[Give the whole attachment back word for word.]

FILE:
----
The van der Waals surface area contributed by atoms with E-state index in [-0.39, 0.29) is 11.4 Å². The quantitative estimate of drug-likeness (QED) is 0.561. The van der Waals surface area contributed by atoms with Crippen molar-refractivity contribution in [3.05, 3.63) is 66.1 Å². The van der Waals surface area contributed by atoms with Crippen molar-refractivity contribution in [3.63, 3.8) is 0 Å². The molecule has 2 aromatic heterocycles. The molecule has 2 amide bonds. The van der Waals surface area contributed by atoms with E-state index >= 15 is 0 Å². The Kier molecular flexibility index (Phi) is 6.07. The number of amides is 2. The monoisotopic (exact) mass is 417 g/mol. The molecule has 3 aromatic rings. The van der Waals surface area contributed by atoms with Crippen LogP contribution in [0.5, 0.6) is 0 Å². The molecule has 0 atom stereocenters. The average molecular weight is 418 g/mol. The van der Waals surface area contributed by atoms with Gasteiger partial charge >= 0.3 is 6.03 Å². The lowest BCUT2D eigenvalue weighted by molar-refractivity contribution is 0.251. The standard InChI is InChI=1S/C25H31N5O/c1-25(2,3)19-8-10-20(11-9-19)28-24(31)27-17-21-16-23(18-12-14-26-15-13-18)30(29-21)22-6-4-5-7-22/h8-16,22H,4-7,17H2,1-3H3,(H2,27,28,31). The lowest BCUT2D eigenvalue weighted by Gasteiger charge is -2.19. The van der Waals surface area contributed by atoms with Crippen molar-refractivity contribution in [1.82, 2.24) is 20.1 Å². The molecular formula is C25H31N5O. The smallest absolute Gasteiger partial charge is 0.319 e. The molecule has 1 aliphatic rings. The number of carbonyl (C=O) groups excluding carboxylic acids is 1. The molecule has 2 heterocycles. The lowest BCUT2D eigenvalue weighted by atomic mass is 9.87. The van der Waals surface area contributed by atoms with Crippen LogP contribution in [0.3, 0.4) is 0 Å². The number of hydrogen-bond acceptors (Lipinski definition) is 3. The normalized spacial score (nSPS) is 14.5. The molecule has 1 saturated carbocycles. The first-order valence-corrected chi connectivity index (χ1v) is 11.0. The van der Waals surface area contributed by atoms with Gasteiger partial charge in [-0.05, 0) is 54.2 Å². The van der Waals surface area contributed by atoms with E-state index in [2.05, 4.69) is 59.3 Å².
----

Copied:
The van der Waals surface area contributed by atoms with E-state index in [-0.39, 0.29) is 11.4 Å². The quantitative estimate of drug-likeness (QED) is 0.561. The van der Waals surface area contributed by atoms with Crippen molar-refractivity contribution in [3.05, 3.63) is 66.1 Å². The van der Waals surface area contributed by atoms with Crippen molar-refractivity contribution in [3.63, 3.8) is 0 Å². The molecule has 2 aromatic heterocycles. The molecule has 2 amide bonds. The van der Waals surface area contributed by atoms with E-state index >= 15 is 0 Å². The Kier molecular flexibility index (Phi) is 6.07. The number of amides is 2. The monoisotopic (exact) mass is 417 g/mol. The molecule has 3 aromatic rings. The van der Waals surface area contributed by atoms with Crippen LogP contribution in [0.5, 0.6) is 0 Å². The molecule has 0 atom stereocenters. The average molecular weight is 418 g/mol. The van der Waals surface area contributed by atoms with Gasteiger partial charge >= 0.3 is 6.03 Å². The lowest BCUT2D eigenvalue weighted by molar-refractivity contribution is 0.251. The standard InChI is InChI=1S/C25H31N5O/c1-25(2,3)19-8-10-20(11-9-19)28-24(31)27-17-21-16-23(18-12-14-26-15-13-18)30(29-21)22-6-4-5-7-22/h8-16,22H,4-7,17H2,1-3H3,(H2,27,28,31). The lowest BCUT2D eigenvalue weighted by Gasteiger charge is -2.19. The van der Waals surface area contributed by atoms with Crippen molar-refractivity contribution in [1.82, 2.24) is 20.1 Å². The molecular formula is C25H31N5O. The smallest absolute Gasteiger partial charge is 0.319 e. The molecule has 1 aliphatic rings. The number of carbonyl (C=O) groups excluding carboxylic acids is 1. The molecule has 2 heterocycles. The lowest BCUT2D eigenvalue weighted by atomic mass is 9.87. The van der Waals surface area contributed by atoms with Crippen LogP contribution in [0.3, 0.4) is 0 Å². The number of hydrogen-bond acceptors (Lipinski definition) is 3. The normalized spacial score (nSPS) is 14.5. The molecule has 1 saturated carbocycles. The first-order valence-corrected chi connectivity index (χ1v) is 11.0. The van der Waals surface area contributed by atoms with Gasteiger partial charge in [-0.05, 0) is 54.2 Å². The van der Waals surface area contributed by atoms with E-state index in [2.05, 4.69) is 59.3 Å².